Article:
Every day’s a school day
Hindsight can be such a wonderful teacher. When an epidemic of Ebola prevented Paul Skidmore from opening his first Rising Academies school, his team bravely stepped up while others stepped back. He talks to us about the many lessons he’s learned while building a social enterprise that is creating a brighter future for children in West Africa.
Poised to open his first Rising Academies school in Sierra Leone in September 2014, Paul Skidmore learned that all schools in the region were to remain shut after the summer holidays because of an Ebola epidemic that was ravaging the region.
“We had a grade’s-worth of children who were ready to go and if we did nothing then they were going to have no education for as long as the epidemic lasted”, Paul recalls. “Nobody had any idea how long it would last and so we said to parents, ‘would you be open to hosting small groups of children in your homes?’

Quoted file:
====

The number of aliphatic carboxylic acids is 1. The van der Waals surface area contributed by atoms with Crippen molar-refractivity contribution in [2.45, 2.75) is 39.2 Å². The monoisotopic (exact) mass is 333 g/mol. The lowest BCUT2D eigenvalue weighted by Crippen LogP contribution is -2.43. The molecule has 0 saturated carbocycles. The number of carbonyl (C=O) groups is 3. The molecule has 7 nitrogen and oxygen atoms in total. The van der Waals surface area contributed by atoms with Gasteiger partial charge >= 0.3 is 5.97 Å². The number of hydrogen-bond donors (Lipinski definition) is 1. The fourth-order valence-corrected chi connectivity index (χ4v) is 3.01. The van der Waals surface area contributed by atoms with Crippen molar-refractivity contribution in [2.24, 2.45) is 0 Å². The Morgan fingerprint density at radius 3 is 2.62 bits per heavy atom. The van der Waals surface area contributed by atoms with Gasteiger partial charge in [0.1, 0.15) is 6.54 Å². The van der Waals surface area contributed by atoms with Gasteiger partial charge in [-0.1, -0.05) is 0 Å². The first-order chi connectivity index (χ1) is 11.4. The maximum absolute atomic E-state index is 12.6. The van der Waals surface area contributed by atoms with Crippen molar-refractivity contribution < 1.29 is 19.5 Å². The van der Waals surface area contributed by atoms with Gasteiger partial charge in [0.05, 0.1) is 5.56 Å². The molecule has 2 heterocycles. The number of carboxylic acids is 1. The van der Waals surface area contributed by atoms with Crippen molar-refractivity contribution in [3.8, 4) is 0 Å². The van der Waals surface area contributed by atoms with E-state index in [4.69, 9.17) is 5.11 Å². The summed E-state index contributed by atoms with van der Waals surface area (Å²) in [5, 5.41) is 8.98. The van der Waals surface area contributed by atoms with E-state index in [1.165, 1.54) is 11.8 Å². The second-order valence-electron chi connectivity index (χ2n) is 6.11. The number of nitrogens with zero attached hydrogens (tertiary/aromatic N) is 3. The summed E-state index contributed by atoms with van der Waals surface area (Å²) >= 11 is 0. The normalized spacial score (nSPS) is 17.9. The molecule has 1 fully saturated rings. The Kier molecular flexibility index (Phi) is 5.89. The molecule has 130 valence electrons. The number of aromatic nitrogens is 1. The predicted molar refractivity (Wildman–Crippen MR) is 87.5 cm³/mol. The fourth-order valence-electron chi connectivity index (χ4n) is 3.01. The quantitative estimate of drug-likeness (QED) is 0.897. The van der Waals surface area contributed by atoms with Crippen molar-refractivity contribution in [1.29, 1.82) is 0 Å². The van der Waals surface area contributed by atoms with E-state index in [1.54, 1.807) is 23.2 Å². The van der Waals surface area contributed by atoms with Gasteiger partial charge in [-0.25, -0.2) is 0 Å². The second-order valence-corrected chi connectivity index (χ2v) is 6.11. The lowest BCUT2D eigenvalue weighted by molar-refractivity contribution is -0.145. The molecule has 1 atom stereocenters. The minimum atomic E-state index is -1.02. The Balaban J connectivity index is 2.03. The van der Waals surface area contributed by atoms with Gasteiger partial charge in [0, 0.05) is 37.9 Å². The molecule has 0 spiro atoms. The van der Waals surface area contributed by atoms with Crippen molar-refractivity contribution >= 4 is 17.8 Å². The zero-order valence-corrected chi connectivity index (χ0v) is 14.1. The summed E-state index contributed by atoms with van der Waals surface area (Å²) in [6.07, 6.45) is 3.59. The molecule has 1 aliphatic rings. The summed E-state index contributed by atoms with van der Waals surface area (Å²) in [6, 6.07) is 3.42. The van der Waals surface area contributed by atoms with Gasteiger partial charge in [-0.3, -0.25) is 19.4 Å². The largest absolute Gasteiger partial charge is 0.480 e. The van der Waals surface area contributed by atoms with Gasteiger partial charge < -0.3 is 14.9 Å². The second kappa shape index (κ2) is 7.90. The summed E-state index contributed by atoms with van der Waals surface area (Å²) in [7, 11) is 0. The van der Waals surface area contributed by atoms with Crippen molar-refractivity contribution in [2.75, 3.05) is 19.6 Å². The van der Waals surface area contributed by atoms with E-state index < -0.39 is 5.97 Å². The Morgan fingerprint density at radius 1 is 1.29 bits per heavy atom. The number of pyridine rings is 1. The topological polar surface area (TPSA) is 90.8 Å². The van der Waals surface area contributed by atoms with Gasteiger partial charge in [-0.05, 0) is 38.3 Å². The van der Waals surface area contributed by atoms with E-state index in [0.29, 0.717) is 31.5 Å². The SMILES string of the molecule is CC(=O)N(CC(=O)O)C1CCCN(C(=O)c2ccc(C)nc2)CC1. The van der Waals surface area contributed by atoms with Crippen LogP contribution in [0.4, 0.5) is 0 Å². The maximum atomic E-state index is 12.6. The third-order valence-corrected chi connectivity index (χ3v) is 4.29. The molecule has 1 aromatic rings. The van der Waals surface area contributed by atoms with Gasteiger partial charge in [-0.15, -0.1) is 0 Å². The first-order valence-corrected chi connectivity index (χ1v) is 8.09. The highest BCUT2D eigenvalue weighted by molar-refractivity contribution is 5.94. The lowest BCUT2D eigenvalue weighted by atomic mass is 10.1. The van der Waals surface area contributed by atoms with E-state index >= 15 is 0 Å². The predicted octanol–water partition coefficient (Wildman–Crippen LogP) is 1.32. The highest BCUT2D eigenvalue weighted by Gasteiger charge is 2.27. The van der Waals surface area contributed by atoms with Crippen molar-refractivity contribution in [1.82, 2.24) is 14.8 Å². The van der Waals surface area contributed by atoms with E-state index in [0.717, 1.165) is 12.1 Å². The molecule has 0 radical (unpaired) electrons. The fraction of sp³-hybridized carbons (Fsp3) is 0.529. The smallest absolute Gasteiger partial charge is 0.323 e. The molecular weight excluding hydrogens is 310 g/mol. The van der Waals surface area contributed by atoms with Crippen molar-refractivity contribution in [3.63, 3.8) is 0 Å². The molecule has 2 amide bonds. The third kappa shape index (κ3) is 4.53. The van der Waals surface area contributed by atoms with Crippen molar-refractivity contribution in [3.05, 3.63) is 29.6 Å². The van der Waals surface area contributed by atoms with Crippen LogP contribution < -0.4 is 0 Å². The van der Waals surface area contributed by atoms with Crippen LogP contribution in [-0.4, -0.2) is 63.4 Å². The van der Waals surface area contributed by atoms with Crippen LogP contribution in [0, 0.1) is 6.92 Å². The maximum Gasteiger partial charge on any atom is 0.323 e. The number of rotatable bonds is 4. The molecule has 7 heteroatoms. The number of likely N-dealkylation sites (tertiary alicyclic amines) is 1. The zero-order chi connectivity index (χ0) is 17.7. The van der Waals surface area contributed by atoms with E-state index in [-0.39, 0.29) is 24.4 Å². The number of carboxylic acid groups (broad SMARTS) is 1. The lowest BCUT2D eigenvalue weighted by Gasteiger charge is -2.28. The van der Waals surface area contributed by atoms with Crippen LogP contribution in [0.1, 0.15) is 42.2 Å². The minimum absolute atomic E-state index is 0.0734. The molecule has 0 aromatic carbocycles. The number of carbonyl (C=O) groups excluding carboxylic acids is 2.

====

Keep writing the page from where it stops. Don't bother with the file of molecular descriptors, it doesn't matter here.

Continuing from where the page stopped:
“We sent a teacher along for a couple of hours of lessons each day, combining Ebola prevention work and literacy and numeracy classes. Initially, about 20-30 kids signed up for that and over time that grew to 150.”
These challenging beginnings shaped the organisation and form a key piece of advice Paul now gives to aspiring social entrepreneurs.
He explains: “It was never part of the plan that we should be testing out our model in really small groups sat around someone's front room, but in a weird way that was actually a very helpful learning process. It allowed us to figure out some of the aspects of the teaching and learning side of what we were going to do. I would encourage anybody to test things out on a smaller scale. It doesn't have to cost very much money."
Rising Academies now runs 10 of its own schools in Sierra Leone with 3,500 pupils and manages a further 29 public schools with 6,500 pupils in a partnership with the Liberian government.
“What's really interesting about the Liberian work is that because we are working with government teachers in government schools it shows that it is possible for real progress to be made in the public system,” Paul says.
He continues: “I think it's very easy to take a gloomy picture about the public system and the ways in which it is failing, but there are real strengths; they just have to be drawn out in the right way and with the right kind of partnerships.”